During the first or second appointment(s), the practitioner will also conduct an evaluation of the client. This evaluation may well include a number of individual tests (e.g., EEG examination, intelligence tests, neuropsychology tests of attention and concentration, tests of academic abilities, etc.) that will be administered to the client as well as some checklists that the client and/or parents and teachers will be asked to complete. The evaluation will have a number of purposes, including: 1) to determine whether the client has ADD/ADHD (or confirm a previous diagnosis); 2) to determine whether there are coexisting problems which need to be addressed; and, 3) to establish a baseline of behaviors so that, during and after the course of treatment, the practitioner and you can objectively determine whether progress (e.g., reduction of ADD/ADHD symptoms, improvement in school or job performance) is or has been made.

After the evaluation, Neurotherapy sessions begin. Over the course of the Neurotherapy treatment, the client and/or parents will be administered some tests and asked to answer questions about progress at home, school, or work. Releases may need to be signed to allow the practitioner to interact with other professionals (e.g., school teachers) who are involved in the client’s life or who have information about the client’s performance and behavior in other locations. After the Neurotherapy sessions have ended, a final evaluation will occur. The reason for periodic evaluations of the client during the Neurotherapy process is to determine whether improvement is occurring in important areas of the client’s life and to adjust the treatment program as appropriate.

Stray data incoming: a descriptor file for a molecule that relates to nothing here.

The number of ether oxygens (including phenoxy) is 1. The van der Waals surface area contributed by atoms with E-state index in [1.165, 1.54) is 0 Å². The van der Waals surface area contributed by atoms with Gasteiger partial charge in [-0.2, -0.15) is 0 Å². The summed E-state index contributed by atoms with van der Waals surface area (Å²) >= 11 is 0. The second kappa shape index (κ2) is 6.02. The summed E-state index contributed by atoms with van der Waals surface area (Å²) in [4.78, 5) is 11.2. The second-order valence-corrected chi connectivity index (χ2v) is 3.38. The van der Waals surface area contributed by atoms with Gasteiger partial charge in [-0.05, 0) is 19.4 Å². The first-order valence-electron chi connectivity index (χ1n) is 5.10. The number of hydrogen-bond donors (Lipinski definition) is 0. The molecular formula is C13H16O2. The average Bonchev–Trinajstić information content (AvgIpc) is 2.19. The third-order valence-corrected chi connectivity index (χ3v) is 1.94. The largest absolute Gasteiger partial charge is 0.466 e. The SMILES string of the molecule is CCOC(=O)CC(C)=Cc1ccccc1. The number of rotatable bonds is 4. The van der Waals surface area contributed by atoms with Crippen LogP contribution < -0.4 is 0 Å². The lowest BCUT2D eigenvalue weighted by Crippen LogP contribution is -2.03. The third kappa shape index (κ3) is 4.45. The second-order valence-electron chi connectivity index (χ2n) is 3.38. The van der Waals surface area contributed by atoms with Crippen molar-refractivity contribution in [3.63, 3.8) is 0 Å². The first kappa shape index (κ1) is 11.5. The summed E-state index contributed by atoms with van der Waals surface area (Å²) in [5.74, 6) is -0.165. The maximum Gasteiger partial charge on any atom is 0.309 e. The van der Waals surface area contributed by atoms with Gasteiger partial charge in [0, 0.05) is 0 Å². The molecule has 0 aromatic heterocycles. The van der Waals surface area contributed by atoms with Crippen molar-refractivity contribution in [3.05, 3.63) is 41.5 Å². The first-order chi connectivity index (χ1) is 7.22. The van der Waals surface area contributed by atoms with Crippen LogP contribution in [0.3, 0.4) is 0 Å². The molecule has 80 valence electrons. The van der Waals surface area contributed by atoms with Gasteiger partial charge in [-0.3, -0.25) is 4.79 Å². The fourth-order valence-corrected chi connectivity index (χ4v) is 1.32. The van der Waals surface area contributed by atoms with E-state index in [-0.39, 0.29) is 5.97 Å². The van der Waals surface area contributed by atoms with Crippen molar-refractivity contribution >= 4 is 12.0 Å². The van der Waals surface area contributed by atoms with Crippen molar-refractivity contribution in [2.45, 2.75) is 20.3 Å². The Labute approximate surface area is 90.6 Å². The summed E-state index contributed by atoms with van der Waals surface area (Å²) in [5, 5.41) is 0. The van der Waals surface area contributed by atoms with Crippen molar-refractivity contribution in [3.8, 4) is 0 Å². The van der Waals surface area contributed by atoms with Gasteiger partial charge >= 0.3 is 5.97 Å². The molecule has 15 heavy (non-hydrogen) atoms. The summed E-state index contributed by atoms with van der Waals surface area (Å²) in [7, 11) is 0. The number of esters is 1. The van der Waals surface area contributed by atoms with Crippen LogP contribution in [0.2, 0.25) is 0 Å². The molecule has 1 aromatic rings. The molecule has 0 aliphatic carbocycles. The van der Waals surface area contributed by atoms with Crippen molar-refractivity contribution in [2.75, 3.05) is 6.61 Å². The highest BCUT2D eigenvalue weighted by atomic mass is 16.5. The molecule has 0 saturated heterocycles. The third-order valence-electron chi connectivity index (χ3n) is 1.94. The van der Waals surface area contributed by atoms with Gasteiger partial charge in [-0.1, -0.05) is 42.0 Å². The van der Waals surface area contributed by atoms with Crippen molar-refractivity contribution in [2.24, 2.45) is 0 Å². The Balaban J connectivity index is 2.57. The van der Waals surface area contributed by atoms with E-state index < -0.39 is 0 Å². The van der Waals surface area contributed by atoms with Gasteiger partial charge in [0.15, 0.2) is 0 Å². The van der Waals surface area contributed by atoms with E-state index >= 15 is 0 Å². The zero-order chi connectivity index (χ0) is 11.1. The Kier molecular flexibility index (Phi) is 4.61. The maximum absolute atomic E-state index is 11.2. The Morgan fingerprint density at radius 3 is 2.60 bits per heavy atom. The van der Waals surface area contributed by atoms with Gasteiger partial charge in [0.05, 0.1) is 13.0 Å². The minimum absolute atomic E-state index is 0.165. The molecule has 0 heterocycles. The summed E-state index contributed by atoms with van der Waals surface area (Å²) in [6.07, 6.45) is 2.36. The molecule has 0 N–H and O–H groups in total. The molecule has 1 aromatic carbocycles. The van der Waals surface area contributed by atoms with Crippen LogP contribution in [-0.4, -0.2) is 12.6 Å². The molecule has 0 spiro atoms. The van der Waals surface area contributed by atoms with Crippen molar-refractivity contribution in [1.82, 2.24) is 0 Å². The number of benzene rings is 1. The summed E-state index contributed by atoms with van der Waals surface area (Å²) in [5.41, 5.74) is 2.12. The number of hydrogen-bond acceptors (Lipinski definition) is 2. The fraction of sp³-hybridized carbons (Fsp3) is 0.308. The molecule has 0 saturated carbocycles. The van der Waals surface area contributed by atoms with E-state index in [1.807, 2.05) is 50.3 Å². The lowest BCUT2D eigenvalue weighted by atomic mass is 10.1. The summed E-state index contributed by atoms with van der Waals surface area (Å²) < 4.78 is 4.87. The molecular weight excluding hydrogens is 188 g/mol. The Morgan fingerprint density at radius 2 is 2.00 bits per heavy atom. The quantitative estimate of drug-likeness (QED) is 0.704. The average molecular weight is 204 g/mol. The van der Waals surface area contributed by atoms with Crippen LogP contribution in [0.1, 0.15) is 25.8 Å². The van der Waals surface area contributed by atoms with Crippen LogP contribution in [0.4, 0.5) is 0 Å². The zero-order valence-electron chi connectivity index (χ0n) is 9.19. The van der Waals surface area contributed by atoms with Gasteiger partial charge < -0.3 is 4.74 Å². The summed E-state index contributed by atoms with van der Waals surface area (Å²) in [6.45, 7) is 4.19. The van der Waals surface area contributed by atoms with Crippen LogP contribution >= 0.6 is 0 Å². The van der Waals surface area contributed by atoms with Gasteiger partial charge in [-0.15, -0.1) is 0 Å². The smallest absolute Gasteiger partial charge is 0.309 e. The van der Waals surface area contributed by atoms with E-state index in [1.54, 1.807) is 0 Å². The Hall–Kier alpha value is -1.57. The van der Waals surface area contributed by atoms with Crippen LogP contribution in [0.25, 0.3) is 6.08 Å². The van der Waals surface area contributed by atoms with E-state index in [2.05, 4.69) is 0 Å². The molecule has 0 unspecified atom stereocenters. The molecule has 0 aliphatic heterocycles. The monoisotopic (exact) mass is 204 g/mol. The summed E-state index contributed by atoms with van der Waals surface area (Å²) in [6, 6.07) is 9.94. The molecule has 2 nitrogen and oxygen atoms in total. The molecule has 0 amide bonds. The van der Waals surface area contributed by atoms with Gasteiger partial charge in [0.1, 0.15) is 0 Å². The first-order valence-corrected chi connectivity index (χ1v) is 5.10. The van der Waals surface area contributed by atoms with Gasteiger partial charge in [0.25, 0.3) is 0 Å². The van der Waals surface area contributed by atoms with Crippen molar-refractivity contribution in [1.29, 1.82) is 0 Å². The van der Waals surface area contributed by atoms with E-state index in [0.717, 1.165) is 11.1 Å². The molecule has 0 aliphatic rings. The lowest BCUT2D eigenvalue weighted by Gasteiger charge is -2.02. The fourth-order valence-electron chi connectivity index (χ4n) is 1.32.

You may be asked to sign a consent form to allow the practitioner to use the data collected during the Neurotherapy process for research purposes. The name of the client (and/or parents) will remain confidential. The data collected from the individual will only be reported in relationship to data collected from other individuals. No names will ever be mentioned in reporting research data.

Concurrent Use of Neurotherapy & Medication

Patients and their parents commonly ask if medications and Neurotherapy can be provided at the same time. Generally, the answer is yes. The correct dosage of stimulant medications (e.g., Ritalin, Adderall, Dexedrine, or Cylert) can, when effective, produce a rapid reduction in the frequency of impulsive and hyperactive behaviors. As such, many patients will start a trial of medications or be on medications when they start receiving Neurotherapy.